My colorful clogs have been sitting in a bin by the door, waiting. Just waiting.

I’m born again every fall. I write more. I think more. I breathe more. I take more walks. I drink more coffee. I’m freer, wilder. I wear my hair down after months of doing everything in my power to keep it off of my neck. I can see everything more clearly.

Autumn gives me hope.

The air cleans itself up. The sky gets bluer. It’s harder to think about all the awful things going on in the world when it’s autumn.

Autumn has always been about fresh starts and new beginnings. Every school year starts in fall. Every new term starts with a new stack of books and new pens and pencils and notebooks. All those blank pages, so crisp and full of potential. All those heavy books, too thick to devour in one bite, that must be taken in piece by piece until they’re a part of you.

Autumn means new adventures. Although I’ve never done much traveling in Autumn (and I probably never will), my mind travels with a little help from a lot of books, and that is usually enough.

I love Autumn.

Which is why this unrelenting heat is unbearable on almost a spiritual level. It was 95 degrees outside today. Ninety-five. My soul is ready for bonfires and marshmallows and pumpkin spice lattes, and it’s 95 DEGREES OUTSIDE.

But I’m hopeful. It’s supposed to rain next week. Rain means a cold front. Rain means a change in pressure. Rain brings change. Rain brings the autumn.

And I’m ready.

Clean

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Few things trigger my anxiety more than having a cluttered home.

My mother will laugh as she reads this, because I do not hold the title of “tidiest person in the Rambler household.” In fact, I’m pretty sure I was never even the runner up. My definition of orderly doesn’t always align with most people’s. As a general rule, though, I prefer to see straight lines and empty spaces and recognizable stacks and clean surfaces and no trash littered around. I do like having more things to look at—those sleek, modern spaces with no more decoration than a vase on a table are, in my mind, impersonal and cold—and since I own so many things there tends to be quite a bit to look at and to keep in line.

I can tolerate clutter to a point. I generally know where things are. I may not be able to easily access them at all times, and when I’m in the middle of a project or a semester I prioritize art over tidiness, but I always try to keep things clean.

My orderliness comes in waves. Over time, clutter and dust and grit build up in my space: bits of paper, stacks of books, discarded clothes. I’ll ignore or put off the rearranging of these possessions until I see clutter everywhere and seeing the clutter makes it difficult for me to breathe. Empty spaces are driven to extinction by little piles, little assemblies of things I’m sure I’m not responsible for and weren’t always there yet somehow are now.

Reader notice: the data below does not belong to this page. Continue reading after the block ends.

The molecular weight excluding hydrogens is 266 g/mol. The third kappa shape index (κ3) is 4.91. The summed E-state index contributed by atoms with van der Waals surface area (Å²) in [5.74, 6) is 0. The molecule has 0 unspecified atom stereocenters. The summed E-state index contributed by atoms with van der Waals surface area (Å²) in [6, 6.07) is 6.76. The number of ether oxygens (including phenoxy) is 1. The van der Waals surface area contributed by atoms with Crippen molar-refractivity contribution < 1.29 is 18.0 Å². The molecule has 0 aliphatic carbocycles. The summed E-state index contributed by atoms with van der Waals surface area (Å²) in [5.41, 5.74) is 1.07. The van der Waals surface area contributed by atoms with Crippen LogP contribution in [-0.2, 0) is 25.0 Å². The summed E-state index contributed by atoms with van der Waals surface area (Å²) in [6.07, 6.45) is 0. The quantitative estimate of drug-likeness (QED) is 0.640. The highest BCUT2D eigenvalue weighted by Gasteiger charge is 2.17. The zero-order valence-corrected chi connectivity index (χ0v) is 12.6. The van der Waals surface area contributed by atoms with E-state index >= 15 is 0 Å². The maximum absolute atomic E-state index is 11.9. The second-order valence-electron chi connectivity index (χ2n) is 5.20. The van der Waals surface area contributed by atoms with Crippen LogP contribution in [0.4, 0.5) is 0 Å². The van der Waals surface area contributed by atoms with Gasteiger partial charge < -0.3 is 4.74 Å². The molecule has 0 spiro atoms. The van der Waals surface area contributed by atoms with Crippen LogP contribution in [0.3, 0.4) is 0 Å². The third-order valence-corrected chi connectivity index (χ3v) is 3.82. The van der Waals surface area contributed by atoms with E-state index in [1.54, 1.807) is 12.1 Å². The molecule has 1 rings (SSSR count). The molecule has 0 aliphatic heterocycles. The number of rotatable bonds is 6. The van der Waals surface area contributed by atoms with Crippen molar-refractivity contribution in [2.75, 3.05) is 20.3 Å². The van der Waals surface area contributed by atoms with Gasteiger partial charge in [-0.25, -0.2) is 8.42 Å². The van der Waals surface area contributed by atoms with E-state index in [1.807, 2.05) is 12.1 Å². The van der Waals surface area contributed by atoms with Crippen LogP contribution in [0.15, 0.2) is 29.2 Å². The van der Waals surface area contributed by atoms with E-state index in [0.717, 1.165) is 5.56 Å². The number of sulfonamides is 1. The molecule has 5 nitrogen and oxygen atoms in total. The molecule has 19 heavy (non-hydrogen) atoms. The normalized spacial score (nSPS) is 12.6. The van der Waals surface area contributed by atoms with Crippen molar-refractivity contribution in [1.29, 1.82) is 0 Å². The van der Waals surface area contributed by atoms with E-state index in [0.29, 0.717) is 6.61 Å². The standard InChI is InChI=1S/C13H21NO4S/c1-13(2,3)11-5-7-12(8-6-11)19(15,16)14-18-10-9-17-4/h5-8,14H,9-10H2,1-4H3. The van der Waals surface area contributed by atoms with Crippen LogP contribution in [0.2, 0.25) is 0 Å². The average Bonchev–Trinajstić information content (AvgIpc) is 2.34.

I’ve lost control of my space. It will get to a point where I don’t know where things are. Until I can get it under control again, to a state where everything has a place and sits there, ready for use, I cannot enter my home without feeling extreme stress.

So I’ll snap and clean everything.

On my own, when I had a room in my parents’ house instead of a whole apartment, I could keep a state of order and cleanliness for a solid two months, maybe more, before noticing the need for a straightening up.

Add another person—particularly a person whose standard of orderliness is (perhaps, maybe) even less conventional than your own—and that length of time dwindles rapidly to the course of one week, maybe, before everything is in disarray again.

It is one thing entirely to convince oneself that items like pencils (or pens, shoes, clothing, whatever) need to be returned to the same location after use for greater ease of finding that item again when needed in the future. It is another thing entirely to convince the person you live with that the practice of returning things to a designated location is a good idea.

One person trying to keep a good habit is hard. Two trying to do it together is harder.

That aside, even with the best intentions towards tidiness and minimalism can be thwarted by the arrival of new items into a small space. And, over time, once enough items accumulate, even my perpetually somewhat untidy (and hoard-y) self decides it’s time to get rid of some stuff.

All that to say I’ve spend that last two weekends getting rid of stuff.

I got rid of clothes. I got rid of yarn. I got rid of kitchen stuff I haven’t used in a year. I tossed old papers. I cleaned out drawers. I cleaned out the closet. I cleaned off the dresser. I got things out from under the kitchen table. I reorganized the cabinets in the kitchen. I sanitized counters. I scrubbed and shined and vacuumed. I took bags of stuff out the door never to be seen again.

I can see so much more of my floor. The nightstands are free of superfluous nonsense. You can open the closet door all the way inward. My dresser drawers open and close without a fuss. You could perform surgery on my countertops, they’re so sterile.

Most importantly, our shared space is now much more serene, much easier on the eyes, and we know where everything is and can access it easily.

I hope it lasts the week.